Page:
Breaking Black Barriers: Homophobia

Breaking Black Barriers: Homophobia

We all know February is the shortest month Black History Month. A time for us to reflect on the contributions made by the black community to American history. But, at Mass Appeal we like to do things differently. Instead of reflecting on the past, we’re going to give love to some of the folks who are making history right now. In 2014, there are still many barriers facing the black community, homophobia, racial profiling, mass incarceration, the war on drugs, and poverty are not only plaguing the black community, but are destructive to American society in general.  For this series, and the greater good of America, we’re going to confront the issues and drop some knowledge on the pioneers who are diligently working to break down these barriers.

For this segment we’re going to tackle the subject of homophobia within the black community.

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Homophobia continues to plague all societies across the globe, and the problem is rife within the black and African diaspora communities. Of the 83 countries where homosexuality is a punishable offense, 38 of them lie on the continent of Africa. Homosexuality is notoriously stigmatized within these communities for various reasons – religion, ignorance, and intolerance all play major roles. In Africa, where the AIDS epidemic is centered, Do Something says that, “out of the 34 million HIV-positive people worldwide, 69 percent live in sub-Saharan Africa. There are roughly 23.8 million infected persons in all of Africa.” Furthermore, “91 percent of the world’s HIV-positive children live in Africa.” But why? Is it because people of African descent are more prone to HIV and AIDS? No! The truth is that a lack of education and the social stigmas of homosexuality play crucial roles in the spread of the disease. As Adrian Smith, head researcher for Oxford University, tells Time Magazine; “In countries that protect sexual minorities, those groups are able to access services and reduce their risks, but as long as behaviors remain criminalized and stigmatized, you’re on the one hand asking a group to identify themselves and be integrated into a health system — but then the state still poses structural obstacles to prevent them doing that.”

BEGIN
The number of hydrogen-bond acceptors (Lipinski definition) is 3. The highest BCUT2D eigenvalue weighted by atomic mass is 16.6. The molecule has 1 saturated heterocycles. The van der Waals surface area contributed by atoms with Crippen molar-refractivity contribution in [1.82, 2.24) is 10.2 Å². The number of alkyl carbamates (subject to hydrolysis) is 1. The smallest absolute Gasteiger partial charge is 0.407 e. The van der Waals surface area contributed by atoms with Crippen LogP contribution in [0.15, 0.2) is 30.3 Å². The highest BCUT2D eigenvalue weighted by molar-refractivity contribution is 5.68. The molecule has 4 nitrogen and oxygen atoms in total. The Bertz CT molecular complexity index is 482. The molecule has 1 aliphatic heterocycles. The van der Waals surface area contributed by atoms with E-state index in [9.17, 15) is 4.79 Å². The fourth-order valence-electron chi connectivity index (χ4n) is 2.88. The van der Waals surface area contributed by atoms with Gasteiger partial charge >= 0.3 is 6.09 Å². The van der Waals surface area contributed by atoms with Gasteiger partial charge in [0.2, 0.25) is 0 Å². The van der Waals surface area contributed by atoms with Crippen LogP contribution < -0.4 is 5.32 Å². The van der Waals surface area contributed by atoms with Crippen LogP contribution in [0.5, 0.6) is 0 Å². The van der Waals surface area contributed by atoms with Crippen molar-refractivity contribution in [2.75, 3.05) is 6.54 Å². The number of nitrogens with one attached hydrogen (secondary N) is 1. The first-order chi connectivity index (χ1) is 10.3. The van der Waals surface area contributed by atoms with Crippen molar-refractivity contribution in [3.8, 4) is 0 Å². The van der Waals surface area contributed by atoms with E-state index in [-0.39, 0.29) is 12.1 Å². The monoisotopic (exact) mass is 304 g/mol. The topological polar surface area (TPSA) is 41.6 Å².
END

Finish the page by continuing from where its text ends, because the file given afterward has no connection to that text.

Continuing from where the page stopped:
The problem is not only contained to the African continent, in America, homophobia does not only effect the black LGBT community, but black society as a whole. According to the Center for Disease Control, “Blacks/African Americans continue to experience the most severe burden of HIV, compared with other races and ethnicities. Blacks represent approximately 12% of the U.S. population, but accounted for an estimated 44% of new HIV infections in 2010. They also accounted for 44% of people living with HIV infection in 2009.” There is a direct correlation between high HIV and AIDS rates among both gay and straight African Americans and homophobia within the community. Shaming and condemning the black gay community only further hinders the groups ability to combat the HIV epidemic. By oppressing the voices of the black gay community, we are digging our own graves, literally.